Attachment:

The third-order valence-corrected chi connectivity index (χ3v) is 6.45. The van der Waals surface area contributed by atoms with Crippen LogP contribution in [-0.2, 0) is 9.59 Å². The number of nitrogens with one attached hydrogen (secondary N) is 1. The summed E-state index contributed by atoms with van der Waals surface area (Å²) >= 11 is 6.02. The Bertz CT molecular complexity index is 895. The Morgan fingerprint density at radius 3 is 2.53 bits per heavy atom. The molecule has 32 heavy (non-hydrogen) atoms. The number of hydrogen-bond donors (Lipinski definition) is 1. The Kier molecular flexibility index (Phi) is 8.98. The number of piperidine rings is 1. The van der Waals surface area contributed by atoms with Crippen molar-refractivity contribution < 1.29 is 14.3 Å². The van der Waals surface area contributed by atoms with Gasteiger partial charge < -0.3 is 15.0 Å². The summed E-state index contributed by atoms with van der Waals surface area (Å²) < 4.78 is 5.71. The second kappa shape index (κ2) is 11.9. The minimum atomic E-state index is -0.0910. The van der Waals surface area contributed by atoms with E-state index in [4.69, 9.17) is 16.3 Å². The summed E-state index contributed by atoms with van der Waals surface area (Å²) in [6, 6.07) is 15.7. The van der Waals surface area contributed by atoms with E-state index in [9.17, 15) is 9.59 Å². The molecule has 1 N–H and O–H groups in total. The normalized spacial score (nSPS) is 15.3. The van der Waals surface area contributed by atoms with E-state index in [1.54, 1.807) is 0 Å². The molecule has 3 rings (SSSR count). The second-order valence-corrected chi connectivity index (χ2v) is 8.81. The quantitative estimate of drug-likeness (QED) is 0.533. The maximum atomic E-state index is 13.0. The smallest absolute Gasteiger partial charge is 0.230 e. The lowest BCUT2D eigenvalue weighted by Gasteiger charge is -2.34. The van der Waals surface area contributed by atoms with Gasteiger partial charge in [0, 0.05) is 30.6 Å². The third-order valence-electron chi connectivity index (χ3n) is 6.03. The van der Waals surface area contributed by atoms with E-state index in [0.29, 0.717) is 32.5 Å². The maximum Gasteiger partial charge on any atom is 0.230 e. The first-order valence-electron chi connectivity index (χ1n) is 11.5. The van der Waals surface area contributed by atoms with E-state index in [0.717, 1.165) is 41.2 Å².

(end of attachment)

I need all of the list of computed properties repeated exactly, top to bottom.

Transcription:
The third-order valence-corrected chi connectivity index (χ3v) is 6.45. The van der Waals surface area contributed by atoms with Crippen LogP contribution in [-0.2, 0) is 9.59 Å². The number of nitrogens with one attached hydrogen (secondary N) is 1. The summed E-state index contributed by atoms with van der Waals surface area (Å²) >= 11 is 6.02. The Bertz CT molecular complexity index is 895. The Morgan fingerprint density at radius 3 is 2.53 bits per heavy atom. The molecule has 32 heavy (non-hydrogen) atoms. The number of hydrogen-bond donors (Lipinski definition) is 1. The Kier molecular flexibility index (Phi) is 8.98. The number of piperidine rings is 1. The van der Waals surface area contributed by atoms with Crippen molar-refractivity contribution < 1.29 is 14.3 Å². The van der Waals surface area contributed by atoms with Gasteiger partial charge < -0.3 is 15.0 Å². The summed E-state index contributed by atoms with van der Waals surface area (Å²) < 4.78 is 5.71. The second kappa shape index (κ2) is 11.9. The minimum atomic E-state index is -0.0910. The van der Waals surface area contributed by atoms with E-state index in [4.69, 9.17) is 16.3 Å². The summed E-state index contributed by atoms with van der Waals surface area (Å²) in [6, 6.07) is 15.7. The van der Waals surface area contributed by atoms with E-state index in [9.17, 15) is 9.59 Å². The molecule has 1 N–H and O–H groups in total. The normalized spacial score (nSPS) is 15.3. The van der Waals surface area contributed by atoms with E-state index in [1.54, 1.807) is 0 Å². The molecule has 3 rings (SSSR count). The second-order valence-corrected chi connectivity index (χ2v) is 8.81. The quantitative estimate of drug-likeness (QED) is 0.533. The maximum atomic E-state index is 13.0. The smallest absolute Gasteiger partial charge is 0.230 e. The lowest BCUT2D eigenvalue weighted by Gasteiger charge is -2.34. The van der Waals surface area contributed by atoms with Gasteiger partial charge in [0, 0.05) is 30.6 Å². The third-order valence-electron chi connectivity index (χ3n) is 6.03. The van der Waals surface area contributed by atoms with E-state index in [0.29, 0.717) is 32.5 Å². The maximum Gasteiger partial charge on any atom is 0.230 e. The first-order valence-electron chi connectivity index (χ1n) is 11.5. The van der Waals surface area contributed by atoms with E-state index in [0.717, 1.165) is 41.2 Å².